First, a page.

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Longevity Briefs: Breaking Free of the Traditional Views of Aging

Posted on 16 November 2020

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Longevity briefs provides a short summary of novel research in biology, medicine, or biotechnology that caught the attention of our researchers in Oxford, due to its potential to improve our health, wellbeing, and longevity.

Why is this research important: From a traditional perspective, aging is an inevitable part of the natural order of things that we should not resist.

“Aging is not a disease, but rather a normal and natural process.” — an opinion that all aging researchers have come across in their lives.

However, in the last couple of centuries, science has drastically reformed the way in which we look at the natural world, and has swept away the traditional viewpoints of many different areas. However, aging is a concept that these outdated beliefs stubbornly seem to stick to.

Among some researchers in the aging field, there is belief that a central aging process exists (see section C of the figure below). If we could intervene in this process we might achieve full protection against all age-related conditions. However, is this also an outdated concept?

What did the researchers do: In 2015, Professor David Gems, a biogerontologist based at University College London, UK, published an essay titled “The aging-disease false dichotomy: understanding senescence as pathology“, tackling these two points. Aiming to foster a realistic understanding of aging by scrutinizing ideas old and new, Prof. Gems explores the traditional view in which many believe aging to be a benign and wholesome process that shouldn’t be tampered with. He also looks at the biogerontological utopia of a central aging process.

Key takeaway(s) from this research: Prof. Gems states that neglect caused by a lack of understanding of aging can lead to preventable illness now, and into the future, as aging interventions are most effective when practiced proactively.  It is important that people wake up to the new science of aging.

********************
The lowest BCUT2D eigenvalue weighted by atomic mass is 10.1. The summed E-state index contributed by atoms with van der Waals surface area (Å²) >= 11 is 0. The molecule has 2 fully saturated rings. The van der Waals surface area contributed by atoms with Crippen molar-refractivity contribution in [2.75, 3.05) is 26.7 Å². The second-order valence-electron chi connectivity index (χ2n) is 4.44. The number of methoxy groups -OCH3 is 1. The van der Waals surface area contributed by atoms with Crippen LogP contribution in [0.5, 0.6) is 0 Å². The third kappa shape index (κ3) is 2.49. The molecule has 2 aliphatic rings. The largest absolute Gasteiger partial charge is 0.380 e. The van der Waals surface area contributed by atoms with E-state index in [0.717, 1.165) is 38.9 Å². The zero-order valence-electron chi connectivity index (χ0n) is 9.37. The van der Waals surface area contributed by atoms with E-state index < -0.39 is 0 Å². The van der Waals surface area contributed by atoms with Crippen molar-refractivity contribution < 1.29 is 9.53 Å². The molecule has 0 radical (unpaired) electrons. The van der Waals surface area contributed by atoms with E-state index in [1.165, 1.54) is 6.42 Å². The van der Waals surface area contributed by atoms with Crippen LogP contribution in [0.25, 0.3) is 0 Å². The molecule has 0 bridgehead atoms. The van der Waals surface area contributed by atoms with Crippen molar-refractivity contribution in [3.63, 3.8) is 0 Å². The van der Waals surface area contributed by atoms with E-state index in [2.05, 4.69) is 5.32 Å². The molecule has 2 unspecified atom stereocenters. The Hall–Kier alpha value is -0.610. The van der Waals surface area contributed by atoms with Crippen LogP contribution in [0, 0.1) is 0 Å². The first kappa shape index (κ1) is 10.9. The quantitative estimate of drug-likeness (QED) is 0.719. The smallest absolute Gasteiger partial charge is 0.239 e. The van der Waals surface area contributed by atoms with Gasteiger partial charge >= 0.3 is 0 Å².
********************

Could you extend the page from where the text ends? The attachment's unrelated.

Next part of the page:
He goes on to argue that the utopian view of finding a central aging process may lead us to needlessly disregarding some effective interventions that only tackle one aspect of aging, for example: sun-block or aspirin.

In his conclusion Prof. Gems states that…

To achieve the best outcomes in terms of the future health of older people, it is vital to adopt a frank and rational attitude to aging. We must draw aside the rosy veil of tradition and face aging for what it is, and in all its horror: the greatest disease of them all.

Aging as a cause of age-related disease: different models. (A,B), derived from Peto and Doll (1997)(A) There is no aging process, only individual diseases of aging. (B) A few diseases of aging may have shared mechanisms, (C) A central aging process causes diseases of aging; the utopian view. (D) Mixed model, based on recent findings and concepts. Some pathways (e.g., target of rapamycin/insulin/IGF-1 signaling, Tor/IIS) promote many pathologies, including a number that limit healthspan and lifespan. But this does not mean that Tor/IIS controls the aging process, only part of it. Source: The aging-disease false dichotomy: understanding senescence as pathology

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